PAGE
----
Company without directors

Nollendorfplatz - Ernst Ludwig Krichner

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Although the existence of a company without a duly formed management body, this is, without directors, is not possible when the company is incorporated, such situation may occur during the existence of the company. Therefore a company can be in a total or partial leaderless situation after its incorporation.

The regulations try to prevent companies from being in leaderless situations, but such regulations cannot force the managers to remain in its position. For this reason, it is contemplated the duty of the directors to call the general shareholders meeting when their resignation provokes a situation of total leaderless (a company without directors). Regarding this situation it can be seen the entry “Renuncia del administrador único en junta general sin nombramiento de Nuevo administrador”.

Once the Sole Director calls the general shareholders meeting to cover his vacancy resulting from his resignation, the duty to appoint a new director (or several) resides in the shareholders. In this general meeting the shareholders cannot force the outgoing director to remain in its position, even in case there is no agreement between the shareholders regarding the appointment of a new director.

In case the shareholders do not appoint a new director, there are two ways of resolving the total leaderless situation: (i) the shareholders held a universal general shareholders meeting appointing a new director, or (ii) any of the shareholders request the call of the general shareholders meeting to the Commercial Register or the Court Clerck of the registered office, with the purpose to cover the vacancy.

In relation to the total leaderless situation, it can be seen the Resolution of the DGRN of March 6, 2013. In this case the Sole Director of a company resigned during the general shareholders meeting, but the shareholders did not cover the vacancy. As a result, someone could consider the resignation was not correct and allege that the director should have called first the general meeting including the subject related to its substitution. However, the DGRN considered that the resignation was correct and that the shareholders could have filled the vacancy on that general meeting, hence, they decided voluntarily to not doing it.

From the aforementioned Resolution it is worth highlighting the following extract:

“3. In this case the resignation of the sole director has been fully effective, with the corresponding incorporation, as such resignation took place through its acceptance in the general shareholders meeting despite there was not agreed to appoint a new sole director. Therefore it was decided to maintain the management body without director. As a consequence, there is no call to execute by the sole director that has resigned and whose resignation has also been incorporated with the Mercantile Register. In this situation, the call made by the former director and the resolutions approved in such general meeting are null (Resolution of October 30, 2009, which admitted the possibility to call the general meeting by the director in fact with position legally expired, but tacitly extended in terms of article 145.1 of the Commercial Registry Regulations).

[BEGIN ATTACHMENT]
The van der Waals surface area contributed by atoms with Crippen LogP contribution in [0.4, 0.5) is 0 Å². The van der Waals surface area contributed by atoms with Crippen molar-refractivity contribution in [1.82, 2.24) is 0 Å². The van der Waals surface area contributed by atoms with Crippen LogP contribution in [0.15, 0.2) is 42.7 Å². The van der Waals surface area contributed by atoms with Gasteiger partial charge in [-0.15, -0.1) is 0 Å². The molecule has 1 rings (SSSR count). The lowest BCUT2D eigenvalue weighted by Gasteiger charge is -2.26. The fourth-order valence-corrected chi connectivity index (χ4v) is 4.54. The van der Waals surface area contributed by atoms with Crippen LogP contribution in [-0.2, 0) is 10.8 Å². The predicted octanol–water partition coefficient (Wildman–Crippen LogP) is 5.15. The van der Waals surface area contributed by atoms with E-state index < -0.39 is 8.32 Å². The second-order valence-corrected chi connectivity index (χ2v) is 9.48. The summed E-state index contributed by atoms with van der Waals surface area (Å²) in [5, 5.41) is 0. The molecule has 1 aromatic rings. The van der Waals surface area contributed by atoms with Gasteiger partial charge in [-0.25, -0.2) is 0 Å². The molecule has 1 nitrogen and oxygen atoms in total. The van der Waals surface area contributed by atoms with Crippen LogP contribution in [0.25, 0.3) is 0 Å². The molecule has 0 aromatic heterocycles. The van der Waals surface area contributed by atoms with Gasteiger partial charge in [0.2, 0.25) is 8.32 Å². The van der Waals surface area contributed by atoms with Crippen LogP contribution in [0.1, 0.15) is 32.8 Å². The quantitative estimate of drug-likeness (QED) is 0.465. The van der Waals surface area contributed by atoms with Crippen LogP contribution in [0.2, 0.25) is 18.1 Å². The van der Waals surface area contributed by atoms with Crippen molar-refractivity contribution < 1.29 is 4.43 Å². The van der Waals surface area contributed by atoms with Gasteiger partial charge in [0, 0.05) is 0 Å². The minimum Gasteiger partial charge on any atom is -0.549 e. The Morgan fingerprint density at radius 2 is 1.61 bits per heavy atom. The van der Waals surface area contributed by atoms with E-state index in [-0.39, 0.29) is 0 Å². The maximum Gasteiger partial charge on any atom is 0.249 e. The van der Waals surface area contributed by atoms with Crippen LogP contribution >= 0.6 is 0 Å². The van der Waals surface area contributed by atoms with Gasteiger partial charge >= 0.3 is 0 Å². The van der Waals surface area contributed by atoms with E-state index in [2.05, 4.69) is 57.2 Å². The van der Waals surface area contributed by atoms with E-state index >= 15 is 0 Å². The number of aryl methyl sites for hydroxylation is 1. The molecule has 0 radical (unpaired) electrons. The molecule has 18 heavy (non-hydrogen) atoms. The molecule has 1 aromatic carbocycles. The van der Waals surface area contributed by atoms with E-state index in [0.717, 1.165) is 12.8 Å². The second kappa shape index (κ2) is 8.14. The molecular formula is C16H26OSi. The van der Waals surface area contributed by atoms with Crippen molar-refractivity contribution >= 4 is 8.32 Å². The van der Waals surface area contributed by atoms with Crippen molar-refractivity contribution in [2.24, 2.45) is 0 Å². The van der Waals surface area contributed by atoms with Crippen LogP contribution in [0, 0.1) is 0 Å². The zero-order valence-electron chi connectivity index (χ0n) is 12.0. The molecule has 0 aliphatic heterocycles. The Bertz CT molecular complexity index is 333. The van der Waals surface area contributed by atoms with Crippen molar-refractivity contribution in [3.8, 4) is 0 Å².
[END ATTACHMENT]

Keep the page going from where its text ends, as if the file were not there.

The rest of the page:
4. In the absence of a management body to call the general meeting, the provisions of article 171 of the Companies Act shall be applied, this is In the event of the death or dismissal of the sole director, all of the joint and several directors, one of the joint directors or the majority of the members of the board of directors, and in the absence of alternates, any partner may request the clerk of the commercial court or the registrar of companies in the registered office’s location, to convene a general meeting in order to appoint new directors, since in this case we are dealing with a sole director. This call can be replaced by a universal general shareholders meeting, in which it can be approved the remedy to the leaderless situation, because the absence of call is removed when all the shareholders decide to held a universal general meeting, but this requires the concurrence and acceptation of wills by the shareholders that are not given in the current case (Resolution of February 8, 2012).”